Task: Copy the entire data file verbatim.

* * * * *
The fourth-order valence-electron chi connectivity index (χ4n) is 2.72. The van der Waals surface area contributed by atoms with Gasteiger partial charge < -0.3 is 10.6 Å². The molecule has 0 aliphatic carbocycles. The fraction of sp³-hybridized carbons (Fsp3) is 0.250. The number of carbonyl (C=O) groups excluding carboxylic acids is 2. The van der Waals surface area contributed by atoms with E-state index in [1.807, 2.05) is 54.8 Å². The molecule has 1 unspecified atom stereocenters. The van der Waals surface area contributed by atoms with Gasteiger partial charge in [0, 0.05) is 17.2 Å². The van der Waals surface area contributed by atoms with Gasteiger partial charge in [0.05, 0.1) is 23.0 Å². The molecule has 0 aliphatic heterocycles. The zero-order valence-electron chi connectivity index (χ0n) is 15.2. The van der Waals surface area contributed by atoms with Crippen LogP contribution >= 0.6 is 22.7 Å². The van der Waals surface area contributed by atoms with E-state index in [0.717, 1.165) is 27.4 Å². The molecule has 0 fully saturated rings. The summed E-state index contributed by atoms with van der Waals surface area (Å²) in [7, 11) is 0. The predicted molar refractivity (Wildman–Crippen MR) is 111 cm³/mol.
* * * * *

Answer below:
The fourth-order valence-electron chi connectivity index (χ4n) is 2.72. The van der Waals surface area contributed by atoms with Gasteiger partial charge < -0.3 is 10.6 Å². The molecule has 0 aliphatic carbocycles. The fraction of sp³-hybridized carbons (Fsp3) is 0.250. The number of carbonyl (C=O) groups excluding carboxylic acids is 2. The van der Waals surface area contributed by atoms with E-state index in [1.807, 2.05) is 54.8 Å². The molecule has 1 unspecified atom stereocenters. The van der Waals surface area contributed by atoms with Gasteiger partial charge in [0, 0.05) is 17.2 Å². The van der Waals surface area contributed by atoms with Gasteiger partial charge in [0.05, 0.1) is 23.0 Å². The molecule has 0 aliphatic heterocycles. The zero-order valence-electron chi connectivity index (χ0n) is 15.2. The van der Waals surface area contributed by atoms with Crippen LogP contribution >= 0.6 is 22.7 Å². The van der Waals surface area contributed by atoms with E-state index in [0.717, 1.165) is 27.4 Å². The molecule has 0 fully saturated rings. The summed E-state index contributed by atoms with van der Waals surface area (Å²) in [7, 11) is 0. The predicted molar refractivity (Wildman–Crippen MR) is 111 cm³/mol.